To those who viewed Detroit’s decline as an inevitable result of longtime Democratic rule, the city’s bankruptcy filing last month came as welcome news. Finally, they figured, here was a chance to force prudent reforms on the terminally mismanaged Motor City. But at least one recent decision makes clear that Detroit won’t be rethinking its failed strategies for economic growth.
Just a week after the city declared bankruptcy, a state board approved a $450 million bond issue for a new Red Wings hockey arena near downtown. To help finance it, Detroit would pay $284.5 million in subsidies and an additional $12.8 million annually on bond interest. In return, Red Wings owner Mike Ilitch, who also owns the Detroit Tigers, MotorCity Casino Hotel, and Little Caeser’s pizza, would chip in $365.5 million for the arena and several mixed-use projects. The new complex would represent an upgrade from the dated Joe Louis Arena, where the Red Wings play now, and—boosters say—would potentially revitalize the Midtown area, which is already gentrifying somewhat. The Detroit Development Authority would fund and operate the arena with downtown property taxes. In other words, revenue traditionally used for schools and basic services would instead subsidize a billionaire. Read More »
[Author's note: I wrote this article in March but decided to momentarily shelve it. It criticized legislation then being discussed by Baltimore city council that would cap at 15% the amount Ticketmaster could charge for service fees above a ticket’s retail price. Ultimately the legislation was amended to remove that cap, effectively maintaining the status quo. The reason, said a legislative aide for Councilor Carl Stokes (who favored the cap), was because of intense lobbying by Ticketmaster. Here is the article as originally written. For updated information on the issue, here's a Baltimore Sun article.]
If you buy numerous Baltimore Orioles tickets in March for the series this September against the Yankees, and the O’s have a successful season, chances are you’re in for a windfall. Because while these tickets now cost around $20, you’ll be able to sell them that week for several times more, to fans counting down to the playoffs. But don’t do this outside the stadium, or anywhere else in Baltimore, for that matter, because then you’ll be breaking the law–or at least one that’s enforced assuming you’re not Ticketmaster. Read More »
Recently Detroit, under orders from a state-appointed emergency manager, became the largest U.S. city to go bankrupt. This stirred predictable media speculation about why the city, which at 1.8 million was once America’s 5th-largest, declined in the first place. Much of the coverage simply listed Detroit’s longtime problems rather than explaining their causes. For example a Huffington Post article asserted that it was because of “racial strife,” the loss of “good-paying [sic] assembly line jobs,” and a population who fled “to pursue new dreams in the suburbs.” Paul Krugman, who has increasingly become America’s dean of misguided thinking, downplayed the city’s pension obligations, instead blaming “job sprawl” and “market forces.” The implication is that Detroit’s problems just arose organically from structural economic changes, and within decades somehow produced a city of abandoned homes and unlit streets.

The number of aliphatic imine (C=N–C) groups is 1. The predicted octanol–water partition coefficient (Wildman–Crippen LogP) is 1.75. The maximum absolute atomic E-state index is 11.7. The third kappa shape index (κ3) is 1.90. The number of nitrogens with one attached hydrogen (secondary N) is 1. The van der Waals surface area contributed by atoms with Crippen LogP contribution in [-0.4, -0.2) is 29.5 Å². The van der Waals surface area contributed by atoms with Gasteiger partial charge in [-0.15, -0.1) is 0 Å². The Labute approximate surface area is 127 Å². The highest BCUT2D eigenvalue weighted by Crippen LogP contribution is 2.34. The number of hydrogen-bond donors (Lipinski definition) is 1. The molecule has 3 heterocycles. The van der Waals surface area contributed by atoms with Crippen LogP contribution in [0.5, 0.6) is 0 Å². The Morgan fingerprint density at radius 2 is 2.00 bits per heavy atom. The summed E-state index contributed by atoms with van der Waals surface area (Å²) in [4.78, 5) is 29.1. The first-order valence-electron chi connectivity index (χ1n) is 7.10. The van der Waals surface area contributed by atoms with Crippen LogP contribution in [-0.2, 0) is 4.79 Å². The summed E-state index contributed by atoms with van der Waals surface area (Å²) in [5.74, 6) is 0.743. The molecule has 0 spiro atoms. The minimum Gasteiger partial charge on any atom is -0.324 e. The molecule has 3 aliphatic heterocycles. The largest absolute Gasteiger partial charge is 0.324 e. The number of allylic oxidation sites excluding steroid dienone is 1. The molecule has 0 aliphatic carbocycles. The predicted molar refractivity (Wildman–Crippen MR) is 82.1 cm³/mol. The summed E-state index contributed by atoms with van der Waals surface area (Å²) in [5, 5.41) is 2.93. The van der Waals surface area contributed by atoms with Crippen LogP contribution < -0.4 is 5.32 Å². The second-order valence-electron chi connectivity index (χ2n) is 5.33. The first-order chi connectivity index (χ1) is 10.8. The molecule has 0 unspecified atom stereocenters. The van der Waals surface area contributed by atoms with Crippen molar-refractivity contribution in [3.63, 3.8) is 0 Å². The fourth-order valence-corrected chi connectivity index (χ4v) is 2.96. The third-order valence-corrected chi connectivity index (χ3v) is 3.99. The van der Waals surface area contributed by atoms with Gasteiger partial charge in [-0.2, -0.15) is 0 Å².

But a closer look suggests that Detroit’s problems, which include 16% unemployment, 36% poverty, and 60% population decline, were self-inflicted by a half-century of government excess. Read More »
WASHINGTON’S NEW LAW WILL HURT LOW-INCOME PEOPLE MUCH MORE THAN IT HURTS THE BIG RETAILER
The Washington, D.C. city council has just passed legislation making the nation’s capital officially hostile to Walmart. The Large Retailer Accountability Act was proposed by city council chairman Phil Mendelson, who was determined to let big-box retailers know that “you’ve got to pay a fair wage to your employees.” The law targets any city store with a net worth of over $1 billion, with a nonunionized workforce, and occupying a space of more than 75,000 square feet—but since no other big-box retailers operate in D.C. today, it’s a safe bet that Mendelson had Walmart in mind. Such stores must now pay wages of $12.50 an hour—$4.25 above D.C.’s minimum wage, itself a dollar higher than the federal rate.
Walmart is currently constructing three stores in Washington and planning three more. Read More »
ACROSS THE COUNTRY, HUMAN RIGHTS COMMISSIONS CAUSE MORE HARM THAN THEY PREVENT
Is racial discrimination enough of a problem in Charlottesville, Virginia (population 43,000) to justify the creation of a human rights commission? Time will tell, but Charlottesville is clearly part of a trend. Once just a mainstay of big cities, HRCs have proliferated throughout America’s small and midsize municipalities, even as overt displays of discrimination have waned. Their geographic reach has spread as their mandates expand: nowadays, HRCs not only address race and gender discrimination, but also, increasingly, bias involving sexual orientation. Everyone from employers to landlords to public institutions is subject to commission oversight.
These commissions began appearing in the 1940s to quell tensions caused by segregation. After the passage of the landmark civil rights laws in 1964 and 1965, cities began to create new HRCs, with enforcement powers. These HRCs could mediate discrimination complaints at the local level, instead of allowing such disputes to proceed to state courts. Decades later, this logic has justified the formation of commissions in places like Morris, Minnesota; Waterloo, Iowa; Northampton, Massachusetts—and, a few weeks ago, in my hometown of Charlottesville. Read More »